Laura’s future dream partnerships include the Today Show, and having knitting kits on Virgin Airlines. As the company’s tag line says there really are “Endless Possibilities” for where this company could take yarn.

What do you think? Share your thoughts in the comments section below.

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Earlier this week I had the opportunity to listen to John Farahi speak on business success. John Farahi is the CEO of Monarch Casino & Resort Inc. who own and operate the Atlantis Casino Resort in Reno, NV. In spite of the tough economy and declining casino industry, Monarch Casino & Resort Inc. is growing. Here are John’s tips for business success: 

Opportunity can be anywhere

When John Farahi’s father David first moved to the U.S. from Iran in 1970 he began looking for a business. When he was told of the Golden Door Motel (the original site of the Atlantis Casino Resort) in Reno, NV he initially dismissed it saying:

‘I did not come to the U.S. to go to Reno, NV, I’m not interested.’

Some how he was persuaded to take a look and realized that there was actually a lot of opportunity to be had in the hospitality industry in Reno, NV.

Surround yourself with honest & successful people

Distancing oneself from people with issues is another of Farahi’s recommendations. He encourages entrepreneurs starting out to approach people who have experienced success in your desired industry and to ask question after question to learn from them.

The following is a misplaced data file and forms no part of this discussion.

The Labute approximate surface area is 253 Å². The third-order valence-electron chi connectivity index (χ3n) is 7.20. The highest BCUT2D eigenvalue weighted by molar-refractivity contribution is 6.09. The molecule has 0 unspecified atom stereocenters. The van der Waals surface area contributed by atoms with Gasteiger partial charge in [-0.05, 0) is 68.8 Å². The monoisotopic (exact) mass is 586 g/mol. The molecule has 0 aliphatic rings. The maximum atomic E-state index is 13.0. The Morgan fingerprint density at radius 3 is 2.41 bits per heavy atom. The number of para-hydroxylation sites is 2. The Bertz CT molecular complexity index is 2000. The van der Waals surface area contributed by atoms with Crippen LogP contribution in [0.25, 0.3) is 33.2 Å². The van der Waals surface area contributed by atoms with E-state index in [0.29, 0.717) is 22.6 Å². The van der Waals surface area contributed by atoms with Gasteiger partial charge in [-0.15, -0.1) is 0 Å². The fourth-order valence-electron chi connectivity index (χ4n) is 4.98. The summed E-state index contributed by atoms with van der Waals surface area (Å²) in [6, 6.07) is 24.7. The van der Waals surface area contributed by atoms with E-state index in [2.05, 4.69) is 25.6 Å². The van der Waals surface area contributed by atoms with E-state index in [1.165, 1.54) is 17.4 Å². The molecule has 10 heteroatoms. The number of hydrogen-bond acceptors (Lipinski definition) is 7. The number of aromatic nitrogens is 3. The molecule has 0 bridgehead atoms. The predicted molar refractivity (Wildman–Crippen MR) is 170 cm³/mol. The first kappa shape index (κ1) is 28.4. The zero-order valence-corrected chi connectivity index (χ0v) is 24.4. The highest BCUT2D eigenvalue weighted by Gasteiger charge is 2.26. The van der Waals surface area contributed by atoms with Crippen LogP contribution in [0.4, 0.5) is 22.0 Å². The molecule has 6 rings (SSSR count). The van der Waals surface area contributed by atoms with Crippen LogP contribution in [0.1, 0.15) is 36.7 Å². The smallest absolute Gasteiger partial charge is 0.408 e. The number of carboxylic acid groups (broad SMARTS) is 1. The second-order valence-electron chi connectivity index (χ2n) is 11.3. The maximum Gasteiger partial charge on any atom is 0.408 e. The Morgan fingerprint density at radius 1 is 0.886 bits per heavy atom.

Don’t give up

John and his brothers took over the Golden Door Motel in 1976. The motel struggled in its early years and the brothers found themselves doing every job in the resort, to try to turn the business around.

Later when trying to build the Atlantis Casino Resort, the brothers had to fight the city of Reno in court to get casino-zoning laws changed. Financing was also extremely challenging and the brothers became accustomed to hearing ‘no’ a lot. John says that in business there are always obstacles to overcome and you can never hit every mark perfectly. Thus it is important to be tenacious, work hard and not give up when you encounter hurdles.

Do your homework

In Fall 2011, Monarch Casino & Resort, Inc. began the process of acquiring Black Hawk Casino in Colorado from Riviera Holdings Corporation. Prior to this acquisition the company had spent five years researching the area, looking at every property in their industry, evaluating restaurants, what the market was missing and what resources would be needed to get the property up to par. Once the acquisition is complete the company will evaluate every employee at the resort in order to build a good team.

What was good yesterday may not be tomorrow

John Farahi talked about the importance of being willing to continually change and take risks. In 1993 when Monarch Casino & Resort, Inc. looked to go public, many people thought they were making a crazy decision. However, after many rejections they succeeded in going public, raising enough funds to build the Atlantis’ second tower.

Today the company has starting making moves into the Internet gaming industry, which may offer the opportunity for future joint ventures. Farahi believes that being a brick and mortar company will enable them to offer better customer incentives (such as resort stays) relative to what Internet gaming companies can offer.

What tips would you give new entrepreneurs on how to be successful in business? Please share in the comments section below.

Photo Credit: Ken Lund